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Microsoft’s cloud photo tool could help websites spot child abuse photos
It’s a much-needed tool, but it remains to be seen how much of a difference it will make.
One of the central challenges facing Internet companies today is how to identify and remove images of child sexual abuse. Microsoft on Wednesday made it easier for companies to tackle this challenge by turning its PhotoDNA service into an easily accessible cloud platform and encouraging companies to deploy it as soon as possible.
Microsoft said in a press release that more than 70 companies, including leading social networks Facebook and Twitter, already used PhotoDNA, but the initial version, which had to be installed on company servers, “required time, money and technical expertise to get it up and running and keep it up-to-date.”
PhotoDNA employs a common technique called hash-matching to spot child abuse pictures. It compares the “hashes,” or numerical identifiers, of possible illegal images to the hashes of known child sexual-abuse photos. The National Center of Missing and Exploited Children (NCMEC) used a database of known child pornography to build a “hash set” to which new images can be compared.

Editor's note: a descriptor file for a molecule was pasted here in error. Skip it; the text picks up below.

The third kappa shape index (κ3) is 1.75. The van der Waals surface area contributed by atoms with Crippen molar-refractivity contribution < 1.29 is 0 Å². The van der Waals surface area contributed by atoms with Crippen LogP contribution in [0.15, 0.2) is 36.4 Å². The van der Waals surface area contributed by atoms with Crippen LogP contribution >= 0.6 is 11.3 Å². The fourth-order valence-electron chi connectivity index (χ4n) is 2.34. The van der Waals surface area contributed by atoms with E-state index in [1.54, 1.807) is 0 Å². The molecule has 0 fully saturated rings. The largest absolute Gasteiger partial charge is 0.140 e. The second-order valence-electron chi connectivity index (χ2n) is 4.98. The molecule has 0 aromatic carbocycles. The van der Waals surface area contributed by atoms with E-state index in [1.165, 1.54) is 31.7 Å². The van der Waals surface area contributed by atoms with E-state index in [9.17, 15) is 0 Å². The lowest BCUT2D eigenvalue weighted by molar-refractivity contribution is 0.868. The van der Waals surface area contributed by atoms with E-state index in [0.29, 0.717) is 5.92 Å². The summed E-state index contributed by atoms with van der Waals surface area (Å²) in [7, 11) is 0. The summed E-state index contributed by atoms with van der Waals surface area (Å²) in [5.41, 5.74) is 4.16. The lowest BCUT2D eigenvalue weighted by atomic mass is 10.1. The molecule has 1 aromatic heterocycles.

Detecting child abuse in photos, a subset of the broader challenges of image-recognition, has long bedeviled engineers and victims’-rights groups. A 2014 research paper proposed an algorithm that used facial recognition and skin-tone analysis to detect age and level of clothing. Google continuously scans Gmail accounts for child pornography and reports its findings to the NCMEC.
“Manually searching for a handful of illegal images among the millions uploaded and curated every day is simply an impossible task,” said Flipboard’s Head of Platform Engineering David Creemer. He called PhotoDNA in its new cloud incarnation “an effective service that scales and works great.”
Illustration by Jason Reed
Eric Geller is a politics reporter who focuses on cybersecurity, surveillance, encryption, and privacy. A former staff writer at the Daily Dot, Geller joined Politico in June 2016, where he's focused on policymaking at the White House, the Justice Department, the State Department, and the Commerce Department.